must drink from the river Lethe:
the river of forgetfulness, of oblivion,
and in doing so, forget their lives of the world above.
This weekend, I was lucky enough to see the production.
Together, the small audience climbs aboard a boat
and travels down the polluted Gowanus canal,
Charon is at the helm
and each of us is dressed in a ghostly blue hood,
for we are the souls on our way to Hades.
It is night and it is cold,
and the crumbling concrete banks of the Gowanus
take on an other-worldly feel as we pass an empty concrete factory,
a rusted out barge.
The scene is weird and unearthly.
And you feel like you just might forget the life you lived in the world above.
Death is awakening to the knowledge
that there are things in this life that we can lose, and lose forever.
Things that can never be recovered.
Perhaps the myth of the river Lethe allows us to encounter that fear and that reality.
My mother’s notion that with the slipping away of her mother,
came the slipping away of our stories:
the things that make our family who we are.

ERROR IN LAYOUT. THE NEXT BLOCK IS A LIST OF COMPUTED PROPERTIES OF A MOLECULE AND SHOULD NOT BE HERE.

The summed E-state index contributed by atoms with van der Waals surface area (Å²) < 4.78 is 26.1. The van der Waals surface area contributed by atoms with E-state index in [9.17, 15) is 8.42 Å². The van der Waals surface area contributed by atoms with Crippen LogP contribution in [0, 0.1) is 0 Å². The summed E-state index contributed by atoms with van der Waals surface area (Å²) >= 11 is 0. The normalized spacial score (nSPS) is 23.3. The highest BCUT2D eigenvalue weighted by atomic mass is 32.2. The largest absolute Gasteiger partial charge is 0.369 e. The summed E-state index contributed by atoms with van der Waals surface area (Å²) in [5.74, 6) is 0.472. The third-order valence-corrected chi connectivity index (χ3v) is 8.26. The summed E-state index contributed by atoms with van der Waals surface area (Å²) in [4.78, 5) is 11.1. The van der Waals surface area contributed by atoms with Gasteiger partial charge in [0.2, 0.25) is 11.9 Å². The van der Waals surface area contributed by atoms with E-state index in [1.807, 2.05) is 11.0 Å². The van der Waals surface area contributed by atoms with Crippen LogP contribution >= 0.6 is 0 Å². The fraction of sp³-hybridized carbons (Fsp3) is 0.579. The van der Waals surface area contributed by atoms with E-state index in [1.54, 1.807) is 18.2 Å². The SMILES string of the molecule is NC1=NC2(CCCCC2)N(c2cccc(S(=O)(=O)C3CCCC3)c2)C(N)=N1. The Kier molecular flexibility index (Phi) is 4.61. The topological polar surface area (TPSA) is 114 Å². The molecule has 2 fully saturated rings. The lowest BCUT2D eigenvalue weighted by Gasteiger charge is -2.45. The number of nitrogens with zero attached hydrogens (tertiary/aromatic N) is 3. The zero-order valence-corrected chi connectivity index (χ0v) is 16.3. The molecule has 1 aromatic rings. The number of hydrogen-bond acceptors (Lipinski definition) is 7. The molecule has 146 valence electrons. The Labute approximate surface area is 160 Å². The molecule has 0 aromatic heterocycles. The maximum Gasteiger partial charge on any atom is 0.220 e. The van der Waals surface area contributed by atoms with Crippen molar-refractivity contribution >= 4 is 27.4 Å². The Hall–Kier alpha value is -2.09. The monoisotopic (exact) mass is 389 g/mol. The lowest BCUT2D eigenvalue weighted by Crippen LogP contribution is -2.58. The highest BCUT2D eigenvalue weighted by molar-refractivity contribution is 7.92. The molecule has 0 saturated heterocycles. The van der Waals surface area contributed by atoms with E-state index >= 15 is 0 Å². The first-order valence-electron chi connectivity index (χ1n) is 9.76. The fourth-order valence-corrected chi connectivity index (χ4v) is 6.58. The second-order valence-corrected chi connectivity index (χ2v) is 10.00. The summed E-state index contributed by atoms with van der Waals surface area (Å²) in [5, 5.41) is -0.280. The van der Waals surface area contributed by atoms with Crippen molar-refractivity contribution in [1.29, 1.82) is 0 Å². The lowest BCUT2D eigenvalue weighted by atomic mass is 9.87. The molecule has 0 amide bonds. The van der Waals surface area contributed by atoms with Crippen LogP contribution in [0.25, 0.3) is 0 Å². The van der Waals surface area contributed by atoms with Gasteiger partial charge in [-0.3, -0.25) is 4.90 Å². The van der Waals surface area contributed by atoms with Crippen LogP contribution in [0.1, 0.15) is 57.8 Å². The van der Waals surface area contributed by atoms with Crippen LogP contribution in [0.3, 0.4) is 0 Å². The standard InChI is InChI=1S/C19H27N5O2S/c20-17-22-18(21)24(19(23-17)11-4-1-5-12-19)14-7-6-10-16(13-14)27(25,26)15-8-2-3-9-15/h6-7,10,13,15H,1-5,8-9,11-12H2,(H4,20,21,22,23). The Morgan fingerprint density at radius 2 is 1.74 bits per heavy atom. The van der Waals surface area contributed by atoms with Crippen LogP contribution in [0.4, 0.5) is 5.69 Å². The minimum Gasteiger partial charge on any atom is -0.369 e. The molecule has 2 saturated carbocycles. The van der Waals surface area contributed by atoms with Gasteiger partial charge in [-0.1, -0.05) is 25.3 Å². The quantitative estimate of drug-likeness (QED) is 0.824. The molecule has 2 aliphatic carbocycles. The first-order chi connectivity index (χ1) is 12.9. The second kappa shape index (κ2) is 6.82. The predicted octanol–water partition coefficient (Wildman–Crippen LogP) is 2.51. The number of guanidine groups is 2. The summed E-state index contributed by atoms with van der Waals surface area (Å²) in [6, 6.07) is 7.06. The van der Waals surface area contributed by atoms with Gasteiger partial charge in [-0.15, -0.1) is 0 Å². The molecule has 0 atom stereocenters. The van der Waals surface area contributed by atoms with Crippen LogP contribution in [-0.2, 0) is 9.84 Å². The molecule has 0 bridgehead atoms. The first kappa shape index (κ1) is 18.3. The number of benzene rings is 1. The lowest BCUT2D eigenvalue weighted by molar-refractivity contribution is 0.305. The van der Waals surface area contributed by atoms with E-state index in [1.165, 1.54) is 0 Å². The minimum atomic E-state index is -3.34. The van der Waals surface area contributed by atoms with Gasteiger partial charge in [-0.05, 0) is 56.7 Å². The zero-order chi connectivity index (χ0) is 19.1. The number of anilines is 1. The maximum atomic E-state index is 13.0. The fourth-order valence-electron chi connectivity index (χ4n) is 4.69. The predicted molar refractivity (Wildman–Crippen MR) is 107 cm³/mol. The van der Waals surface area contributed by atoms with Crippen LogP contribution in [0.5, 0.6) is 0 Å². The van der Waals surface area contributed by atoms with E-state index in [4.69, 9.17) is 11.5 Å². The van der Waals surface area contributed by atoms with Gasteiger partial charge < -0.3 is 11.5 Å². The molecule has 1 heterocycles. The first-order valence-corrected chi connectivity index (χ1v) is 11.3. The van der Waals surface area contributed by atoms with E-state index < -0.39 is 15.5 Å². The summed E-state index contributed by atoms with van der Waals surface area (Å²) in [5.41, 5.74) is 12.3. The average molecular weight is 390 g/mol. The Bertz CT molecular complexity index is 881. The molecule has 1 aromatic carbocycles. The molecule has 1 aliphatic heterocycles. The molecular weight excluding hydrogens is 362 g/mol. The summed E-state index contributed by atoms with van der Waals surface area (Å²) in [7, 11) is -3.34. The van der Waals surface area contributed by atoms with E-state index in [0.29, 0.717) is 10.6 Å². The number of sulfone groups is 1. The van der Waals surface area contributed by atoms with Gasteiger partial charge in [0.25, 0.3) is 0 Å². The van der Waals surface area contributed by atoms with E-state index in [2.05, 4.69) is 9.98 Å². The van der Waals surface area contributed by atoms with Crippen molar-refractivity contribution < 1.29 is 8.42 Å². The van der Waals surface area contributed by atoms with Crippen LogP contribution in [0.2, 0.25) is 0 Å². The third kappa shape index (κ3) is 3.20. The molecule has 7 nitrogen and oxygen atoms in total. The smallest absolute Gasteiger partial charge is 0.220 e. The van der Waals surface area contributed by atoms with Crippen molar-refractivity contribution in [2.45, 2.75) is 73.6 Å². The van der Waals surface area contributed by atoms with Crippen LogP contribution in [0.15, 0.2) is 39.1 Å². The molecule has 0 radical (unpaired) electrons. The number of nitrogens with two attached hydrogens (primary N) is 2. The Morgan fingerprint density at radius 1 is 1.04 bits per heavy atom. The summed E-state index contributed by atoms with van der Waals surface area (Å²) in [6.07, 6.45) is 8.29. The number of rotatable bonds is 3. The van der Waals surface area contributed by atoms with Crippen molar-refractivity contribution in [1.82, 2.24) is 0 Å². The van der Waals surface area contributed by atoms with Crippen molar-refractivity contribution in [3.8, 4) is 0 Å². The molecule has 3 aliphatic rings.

There are some things we can’t get back.
Tonight is a night when we remember people who are gone.
We write their names on slips of paper and light candles,
and thank God for the gift of each beautiful, imperfect soul.
I am always reminded on All Saints,
of all the names we don’t remember.
All those names of people whose lives have slipped past,
their contributions to this world perhaps lovely,
but not kept by the pages of history.
It’s those sort of saints that Jesus is pointing to
in this sermon, delivered on the green grass of the hillside.
Blessed are the poor.
Blessed are the meek.
Blessed are those who are merciful,
who hunger and thirst for righteousness.
Blessed are the pure in heart.
The names of these blessed ones
and perhaps even their memories
have slipped away from us.
We tend to remember people who did things that were big.
But God remembers those who were small.
And calls them blessed,
for their simplicity and the purity of the offerings they made to this world.
They are saints.
And they are not forgotten.
Our memories are always in pieces.
They are never complete -- we have lost names and faces,
fragments of history and bits of our past.
But Christ’s words on the hillside offer us a picture
not of fragmentation, but of wholeness.